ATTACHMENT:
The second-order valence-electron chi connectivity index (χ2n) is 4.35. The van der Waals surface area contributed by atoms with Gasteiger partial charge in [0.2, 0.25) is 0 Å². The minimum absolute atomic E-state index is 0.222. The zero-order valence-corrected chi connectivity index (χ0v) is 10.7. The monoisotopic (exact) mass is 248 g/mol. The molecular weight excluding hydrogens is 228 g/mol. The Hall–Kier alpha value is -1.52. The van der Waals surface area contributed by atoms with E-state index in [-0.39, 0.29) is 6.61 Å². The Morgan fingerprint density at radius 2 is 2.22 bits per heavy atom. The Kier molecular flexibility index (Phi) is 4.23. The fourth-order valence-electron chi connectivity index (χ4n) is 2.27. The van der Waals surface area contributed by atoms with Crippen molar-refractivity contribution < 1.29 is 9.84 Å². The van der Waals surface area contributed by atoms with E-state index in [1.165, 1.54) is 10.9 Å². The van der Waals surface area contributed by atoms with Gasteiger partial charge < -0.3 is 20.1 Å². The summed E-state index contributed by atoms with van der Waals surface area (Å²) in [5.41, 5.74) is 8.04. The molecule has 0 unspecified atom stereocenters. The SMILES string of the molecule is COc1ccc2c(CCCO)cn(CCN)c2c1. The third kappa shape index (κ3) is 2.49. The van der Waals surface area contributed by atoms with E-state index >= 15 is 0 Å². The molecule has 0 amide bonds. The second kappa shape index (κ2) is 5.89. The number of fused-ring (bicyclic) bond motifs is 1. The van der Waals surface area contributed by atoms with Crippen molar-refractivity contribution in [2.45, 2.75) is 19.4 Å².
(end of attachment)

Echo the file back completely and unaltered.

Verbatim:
The second-order valence-electron chi connectivity index (χ2n) is 4.35. The van der Waals surface area contributed by atoms with Gasteiger partial charge in [0.2, 0.25) is 0 Å². The minimum absolute atomic E-state index is 0.222. The zero-order valence-corrected chi connectivity index (χ0v) is 10.7. The monoisotopic (exact) mass is 248 g/mol. The molecular weight excluding hydrogens is 228 g/mol. The Hall–Kier alpha value is -1.52. The van der Waals surface area contributed by atoms with E-state index in [-0.39, 0.29) is 6.61 Å². The Morgan fingerprint density at radius 2 is 2.22 bits per heavy atom. The Kier molecular flexibility index (Phi) is 4.23. The fourth-order valence-electron chi connectivity index (χ4n) is 2.27. The van der Waals surface area contributed by atoms with Crippen molar-refractivity contribution < 1.29 is 9.84 Å². The van der Waals surface area contributed by atoms with E-state index in [1.165, 1.54) is 10.9 Å². The van der Waals surface area contributed by atoms with Gasteiger partial charge < -0.3 is 20.1 Å². The summed E-state index contributed by atoms with van der Waals surface area (Å²) in [5.41, 5.74) is 8.04. The molecule has 0 unspecified atom stereocenters. The SMILES string of the molecule is COc1ccc2c(CCCO)cn(CCN)c2c1. The third kappa shape index (κ3) is 2.49. The van der Waals surface area contributed by atoms with E-state index >= 15 is 0 Å². The molecule has 0 amide bonds. The second kappa shape index (κ2) is 5.89. The number of fused-ring (bicyclic) bond motifs is 1. The van der Waals surface area contributed by atoms with Crippen molar-refractivity contribution in [2.45, 2.75) is 19.4 Å².